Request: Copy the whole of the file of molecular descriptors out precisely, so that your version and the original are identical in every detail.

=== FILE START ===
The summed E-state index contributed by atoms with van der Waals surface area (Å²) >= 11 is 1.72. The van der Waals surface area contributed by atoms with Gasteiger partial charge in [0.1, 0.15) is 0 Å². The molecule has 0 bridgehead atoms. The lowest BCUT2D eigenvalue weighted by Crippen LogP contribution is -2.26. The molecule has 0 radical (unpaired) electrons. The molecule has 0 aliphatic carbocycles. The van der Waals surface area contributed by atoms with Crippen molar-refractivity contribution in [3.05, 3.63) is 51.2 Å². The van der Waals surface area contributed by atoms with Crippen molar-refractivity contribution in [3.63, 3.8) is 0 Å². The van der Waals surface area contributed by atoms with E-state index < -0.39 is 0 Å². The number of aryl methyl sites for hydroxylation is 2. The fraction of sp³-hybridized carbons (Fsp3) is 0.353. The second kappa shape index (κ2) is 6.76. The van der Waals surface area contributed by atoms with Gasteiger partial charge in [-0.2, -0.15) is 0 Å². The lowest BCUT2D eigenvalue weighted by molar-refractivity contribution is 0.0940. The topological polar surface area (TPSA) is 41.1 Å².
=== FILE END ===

The summed E-state index contributed by atoms with van der Waals surface area (Å²) >= 11 is 1.72. The van der Waals surface area contributed by atoms with Gasteiger partial charge in [0.1, 0.15) is 0 Å². The molecule has 0 bridgehead atoms. The lowest BCUT2D eigenvalue weighted by Crippen LogP contribution is -2.26. The molecule has 0 radical (unpaired) electrons. The molecule has 0 aliphatic carbocycles. The van der Waals surface area contributed by atoms with Crippen molar-refractivity contribution in [3.05, 3.63) is 51.2 Å². The van der Waals surface area contributed by atoms with Crippen molar-refractivity contribution in [3.63, 3.8) is 0 Å². The van der Waals surface area contributed by atoms with E-state index < -0.39 is 0 Å². The number of aryl methyl sites for hydroxylation is 2. The fraction of sp³-hybridized carbons (Fsp3) is 0.353. The second kappa shape index (κ2) is 6.76. The van der Waals surface area contributed by atoms with Gasteiger partial charge in [-0.2, -0.15) is 0 Å². The lowest BCUT2D eigenvalue weighted by molar-refractivity contribution is 0.0940. The topological polar surface area (TPSA) is 41.1 Å².